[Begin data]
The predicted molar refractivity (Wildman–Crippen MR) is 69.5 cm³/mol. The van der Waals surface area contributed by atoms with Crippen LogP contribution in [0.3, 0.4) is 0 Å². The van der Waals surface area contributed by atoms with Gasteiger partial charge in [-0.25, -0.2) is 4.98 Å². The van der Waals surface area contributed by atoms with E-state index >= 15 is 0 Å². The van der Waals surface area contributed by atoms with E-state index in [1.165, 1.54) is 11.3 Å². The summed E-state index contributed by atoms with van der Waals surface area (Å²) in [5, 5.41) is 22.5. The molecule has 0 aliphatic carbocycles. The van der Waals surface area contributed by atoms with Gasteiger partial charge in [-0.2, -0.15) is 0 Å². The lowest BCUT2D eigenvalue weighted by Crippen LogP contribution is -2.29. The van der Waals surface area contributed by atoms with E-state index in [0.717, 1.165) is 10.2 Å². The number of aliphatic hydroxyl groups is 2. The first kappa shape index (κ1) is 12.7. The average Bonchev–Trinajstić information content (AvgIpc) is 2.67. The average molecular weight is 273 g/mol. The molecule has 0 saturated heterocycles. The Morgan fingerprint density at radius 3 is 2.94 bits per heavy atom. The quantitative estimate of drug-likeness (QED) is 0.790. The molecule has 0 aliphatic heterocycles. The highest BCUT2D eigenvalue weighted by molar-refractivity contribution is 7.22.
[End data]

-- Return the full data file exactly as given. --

The predicted molar refractivity (Wildman–Crippen MR) is 69.5 cm³/mol. The van der Waals surface area contributed by atoms with Crippen LogP contribution in [0.3, 0.4) is 0 Å². The van der Waals surface area contributed by atoms with Gasteiger partial charge in [-0.25, -0.2) is 4.98 Å². The van der Waals surface area contributed by atoms with E-state index >= 15 is 0 Å². The van der Waals surface area contributed by atoms with E-state index in [1.165, 1.54) is 11.3 Å². The summed E-state index contributed by atoms with van der Waals surface area (Å²) in [5, 5.41) is 22.5. The molecule has 0 aliphatic carbocycles. The van der Waals surface area contributed by atoms with Gasteiger partial charge in [-0.2, -0.15) is 0 Å². The lowest BCUT2D eigenvalue weighted by Crippen LogP contribution is -2.29. The van der Waals surface area contributed by atoms with E-state index in [0.717, 1.165) is 10.2 Å². The number of aliphatic hydroxyl groups is 2. The first kappa shape index (κ1) is 12.7. The average Bonchev–Trinajstić information content (AvgIpc) is 2.67. The average molecular weight is 273 g/mol. The molecule has 0 saturated heterocycles. The Morgan fingerprint density at radius 3 is 2.94 bits per heavy atom. The quantitative estimate of drug-likeness (QED) is 0.790. The molecule has 0 aliphatic heterocycles. The highest BCUT2D eigenvalue weighted by molar-refractivity contribution is 7.22.